Of its £422,170 budget £204,320 is being spent on 4.5 FTE employees (including the clerk) PLUS £18,000 on a PART-TIME handyman whose LORRY costs £7,500 PLUS someone being paid £5,000 to maintain public toilets PLUS someone being paid £9000 to run the sports pavilion.

The council also has a bill of £16,550 for office/telephone/internet services, £2500 for staff expenses and £12,500 for PUBLIC RELATIONS. Of this £2050 is telephone charges and £3050 rates.

They love their sport too. £21,000 goes on sports field and tennis court, £12850 on the bowling green (for which they receive £1800 in return from the club.

Of the rest, £18000 goes on “projects” which included £10,000 on “bus shelters”, £12,000 goes on youth work and a whopping £34,320 is set aside for the eighbourhood plan.

Income is £2000 from the parish magazine, £1413 from DCC towards parish maintenance and £500 from allotments and that £1800 from the bowling club.

If Owl were a councillor there, it would DEFINITELY be asking some very awkward questions! And many of them!

[Broadclyst] “Parish council with £2,500 in reserves for grass seed will not reduce council tax after bid to cap it fails”

“Broadclyst parish councillor Karl Straw saw his motion to reduce the authority’s precept from £233.83 to no more than £160 per Band D household, be rejected by six votes to two.

Parish council chairman Henry Massey said the authority could not vote to ‘arbitrarily’ slash its precept by one-third, as it would immediately see funding dry up for some services.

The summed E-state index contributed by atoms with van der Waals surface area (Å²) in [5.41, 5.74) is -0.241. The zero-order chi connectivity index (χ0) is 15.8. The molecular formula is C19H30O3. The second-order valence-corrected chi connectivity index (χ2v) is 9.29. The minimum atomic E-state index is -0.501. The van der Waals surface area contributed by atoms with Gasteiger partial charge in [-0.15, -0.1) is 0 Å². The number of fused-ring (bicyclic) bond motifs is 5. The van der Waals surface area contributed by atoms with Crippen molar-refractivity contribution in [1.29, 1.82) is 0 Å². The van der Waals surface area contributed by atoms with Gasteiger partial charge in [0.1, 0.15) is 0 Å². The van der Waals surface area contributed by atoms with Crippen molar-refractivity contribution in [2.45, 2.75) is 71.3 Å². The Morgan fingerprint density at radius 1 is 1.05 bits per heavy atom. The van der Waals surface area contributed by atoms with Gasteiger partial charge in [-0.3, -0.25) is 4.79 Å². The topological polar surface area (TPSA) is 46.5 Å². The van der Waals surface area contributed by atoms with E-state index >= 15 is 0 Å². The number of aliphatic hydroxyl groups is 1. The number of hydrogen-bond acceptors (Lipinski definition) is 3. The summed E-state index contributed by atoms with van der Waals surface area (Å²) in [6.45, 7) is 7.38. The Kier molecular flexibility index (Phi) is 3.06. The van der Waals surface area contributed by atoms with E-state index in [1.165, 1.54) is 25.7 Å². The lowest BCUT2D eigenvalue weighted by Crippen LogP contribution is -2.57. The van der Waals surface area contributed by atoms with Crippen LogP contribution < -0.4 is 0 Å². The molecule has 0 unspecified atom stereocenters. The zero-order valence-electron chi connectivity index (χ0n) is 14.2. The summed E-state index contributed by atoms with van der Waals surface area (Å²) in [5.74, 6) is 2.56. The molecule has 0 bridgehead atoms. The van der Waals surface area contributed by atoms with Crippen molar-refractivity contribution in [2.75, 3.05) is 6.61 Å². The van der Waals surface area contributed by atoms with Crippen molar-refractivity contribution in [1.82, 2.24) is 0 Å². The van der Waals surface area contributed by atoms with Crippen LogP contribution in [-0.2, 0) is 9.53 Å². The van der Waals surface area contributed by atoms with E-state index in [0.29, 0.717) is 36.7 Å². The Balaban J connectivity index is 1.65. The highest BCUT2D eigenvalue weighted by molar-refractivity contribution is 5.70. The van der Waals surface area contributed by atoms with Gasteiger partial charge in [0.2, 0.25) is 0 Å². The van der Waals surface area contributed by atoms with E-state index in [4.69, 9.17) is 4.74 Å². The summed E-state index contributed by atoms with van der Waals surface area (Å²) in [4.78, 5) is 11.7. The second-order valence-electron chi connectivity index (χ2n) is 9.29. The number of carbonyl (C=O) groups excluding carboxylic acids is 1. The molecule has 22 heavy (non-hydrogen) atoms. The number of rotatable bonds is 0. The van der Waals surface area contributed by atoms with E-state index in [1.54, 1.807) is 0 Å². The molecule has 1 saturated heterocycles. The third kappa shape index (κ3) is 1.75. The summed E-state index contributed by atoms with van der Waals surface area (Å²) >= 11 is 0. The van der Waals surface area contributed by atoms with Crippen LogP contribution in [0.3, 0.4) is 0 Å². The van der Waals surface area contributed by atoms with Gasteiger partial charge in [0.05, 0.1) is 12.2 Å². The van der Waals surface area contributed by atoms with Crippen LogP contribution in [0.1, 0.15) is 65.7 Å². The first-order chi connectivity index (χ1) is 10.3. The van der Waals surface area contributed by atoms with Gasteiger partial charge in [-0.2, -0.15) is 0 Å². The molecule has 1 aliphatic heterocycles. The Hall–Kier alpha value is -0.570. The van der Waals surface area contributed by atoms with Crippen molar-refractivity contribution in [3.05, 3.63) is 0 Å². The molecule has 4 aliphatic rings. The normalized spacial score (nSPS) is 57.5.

Cllr Massey said the population of Broadclyst has increased from 1,000 people to 8,000 people in the last ten years, and the parish council provides services other parish authorities do not.

The vote, taken at Victory Hall on October 7, means Broadclyst remains the fourth most expensive non-unitary parish in the country, and the second most expensive precepting parish in Devon.

Cranbrook is the most expensive precepting parish, due to the maintenance bill for its country park.

Cllr Straw said Broadclyst Parish Council’s precept has ballooned by more than 66 per cent in the last five years.

He said: “Broadclyst pays on average £233.83 against the Devon average of £42.20.

“Seaton pays £101.60, Axminster pays £88.64, Sidmouth pays £72.36, Honiton pays £71.08, Exmouth pays £60, and Ottery pays £49.03

“The average East Devon parish charge is £46.55 and in Devon the parishes charge on average is £42.20.

“My motion was to reduce the precept by at least £75 in 2020/21 and to introduce a policy of continued reductions until the parish as charging no more than the average across Devon.”

Broadclyst Parish Council currently has £2,500 reserved for grass seeds for its bowling green.

However, Cllr Massey said nothing has been spent on grass seeds this year, and the figure would only be spent in full in a worst-case scenario.

Cllr Massey said Broadclyst has grown significantly from a ‘relatively small size’ since 2009.

He said: “We have to balance the needs of the people and groups who use the village as well as at the same time ensuring that we are giving good value for money.

“We provide a huge number of services for a parish council and, due to cutbacks in district and county council, have taken on additional services that otherwise would not be provided.”

Cllr Massey said the council welcomes the input made from Cllr Straw and will be carefully examining its budget in the next two months.

Cllr Straw said he is planning to request the council set up a people’s forum, which will invite residents to discuss what precept they would like to see the authority operate with.”

https://www.midweekherald.co.uk/news/broadclyst-precept-motion-outcome-1-6318881

Broadclyst result – 1 Tory (not Diviani) and 2 Lib Dem

Rebecca-Jayne Lipscombe (Liberal Democrats) – 397
Rob Longhurst (Conservative) – 345
Chris Pepper (Conservative) – 506 ELECTED
Eleanor Rylance (Liberal Democrats) – 555 ELECTED
Sarah Louise Chamberlain (Liberal Democrats) – 612 ELECTED
Paul Diviani (Conservative) – 319
Henry Frederick Gent (Green) – 426